We all know bullying sucks, but what are you supposed to do about it? Slate senior editor Emily Bazelon penned the book “Sticks and Stones” to talk seriously about bullying and what works and what doesn’t when dealing with it.
The book describes five types of bullies, and Bazelon told MTV Act about the different types and what you could do about them.
+ The Traditional Bully
“There is the old-fashioned bully, who’s the playground thug from children’s literature and movies,” said Bazelon, giving the bullies in “Harry Potter,” “Encyclopedia Brown” and “Back to the Future” as examples. “Being more assertive is really helpful with this particular kind. This is often a bully who’s trying to be physically dominate, so if you’re assertive, that can often help.”
+ The Mean Girl (or Boy)
Speaking about the next type, Bazelon said, “I often think of them as mean girls, though they can be boys, too. They’re more manipulative and use the world of gossip and social exclusion. They’re harder for adults to spot.” Just look at the cast of “Mean Girls." “With the mean girls, you can go away from them and they lose power because they’re trying to make you feel terrible. The tricky thing is when you bring adults in. It’s really helpful if you find an adult you really trust who can help you problem solve, but just like telling a teacher, picking the wrong person can backfire, unfortunately.”
+ The Bully/Victim
Next up we have the bully/victim. “Those are the kids who are in both sides,” she said. “They often have more serious problems.” She gave Snape from “Harry Potter” as an example, since he got bullied by Harry’s dad then turned around and bullied Harry.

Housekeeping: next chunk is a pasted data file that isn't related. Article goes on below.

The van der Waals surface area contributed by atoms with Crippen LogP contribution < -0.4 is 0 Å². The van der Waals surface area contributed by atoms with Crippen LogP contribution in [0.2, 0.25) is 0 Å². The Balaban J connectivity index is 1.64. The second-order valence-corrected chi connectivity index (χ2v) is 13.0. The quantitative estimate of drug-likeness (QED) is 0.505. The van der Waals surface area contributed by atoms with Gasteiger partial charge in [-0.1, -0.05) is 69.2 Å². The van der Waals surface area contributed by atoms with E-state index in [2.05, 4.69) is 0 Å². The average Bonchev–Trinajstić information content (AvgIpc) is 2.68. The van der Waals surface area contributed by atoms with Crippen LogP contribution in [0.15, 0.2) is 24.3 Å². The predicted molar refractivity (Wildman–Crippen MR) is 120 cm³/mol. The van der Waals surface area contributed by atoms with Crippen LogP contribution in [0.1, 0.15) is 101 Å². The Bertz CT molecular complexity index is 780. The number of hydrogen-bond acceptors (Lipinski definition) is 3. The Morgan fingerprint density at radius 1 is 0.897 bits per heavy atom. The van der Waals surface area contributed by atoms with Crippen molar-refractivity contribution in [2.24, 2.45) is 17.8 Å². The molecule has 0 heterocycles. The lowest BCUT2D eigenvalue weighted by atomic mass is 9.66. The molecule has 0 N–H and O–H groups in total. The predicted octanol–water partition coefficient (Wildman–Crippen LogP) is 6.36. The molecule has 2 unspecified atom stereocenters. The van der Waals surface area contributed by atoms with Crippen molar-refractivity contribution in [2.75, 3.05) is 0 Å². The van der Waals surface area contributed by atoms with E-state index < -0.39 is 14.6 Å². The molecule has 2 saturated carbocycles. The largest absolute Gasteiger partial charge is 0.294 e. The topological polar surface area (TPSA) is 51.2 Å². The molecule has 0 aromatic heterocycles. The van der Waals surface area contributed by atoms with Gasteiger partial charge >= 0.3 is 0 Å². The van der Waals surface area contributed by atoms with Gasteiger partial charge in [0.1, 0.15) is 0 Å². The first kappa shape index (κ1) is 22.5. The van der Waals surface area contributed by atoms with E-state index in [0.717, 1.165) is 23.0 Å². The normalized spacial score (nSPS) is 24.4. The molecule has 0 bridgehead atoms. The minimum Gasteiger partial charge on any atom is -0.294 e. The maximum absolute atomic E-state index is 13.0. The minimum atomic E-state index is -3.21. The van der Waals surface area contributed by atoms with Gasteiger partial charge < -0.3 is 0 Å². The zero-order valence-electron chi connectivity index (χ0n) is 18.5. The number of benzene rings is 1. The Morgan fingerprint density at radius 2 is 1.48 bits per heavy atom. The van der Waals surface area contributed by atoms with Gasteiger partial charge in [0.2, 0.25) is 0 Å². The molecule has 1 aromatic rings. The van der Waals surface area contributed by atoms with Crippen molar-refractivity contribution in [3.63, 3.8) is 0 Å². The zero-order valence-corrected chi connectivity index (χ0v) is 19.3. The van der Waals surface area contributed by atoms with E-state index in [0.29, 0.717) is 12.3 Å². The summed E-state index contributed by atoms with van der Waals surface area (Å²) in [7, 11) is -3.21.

+ The Henchman
“There’s also the thug who’s a little more socially awkward, who’s more like the henchman to the lead bully,” she said. “I think that category starts sliding into the bully/victim. Crabbe and Goyle help Draco Malfoy, who’s the real aggressor. You have to unglue them from the person they’re following. Sometimes if they see other kids walk away from the person they’re following, they’ll walk away, too.”
+ The Facebook Thug
The fifth type is the newest type of bully: the Facebook thug. “These kids act really brash online, even though they wouldn’t do that in person. There’s ‘Gossip Girl’ -- their whole thing is a burn book that’s online.” Her advice? “You can complain and get posts taken down, and use Facebook’s own response system to tell someone you don’t like what they’re posting. You can print it out and take it into school to get help dealing with it. What you shouldn’t do is write back and add to the thread because that usually just feeds the vicious cycle. You can also take a break and get offline for a while.”
Bullying is a complex issue, and Bazelon’s book discusses different cases of it, how different people are trying to deal with bullying, and the best strategies and solutions. “Some of the most heartening research shows that most kids don’t bully,” she said. “When schools broadcast that to kids, the bullying rate goes down even further. Kids respond to the information that bullying is not normal and it’s not something most kids approve of.”
Want to take action to put the mean to an end, both off- and on-line? Take action below to learn more.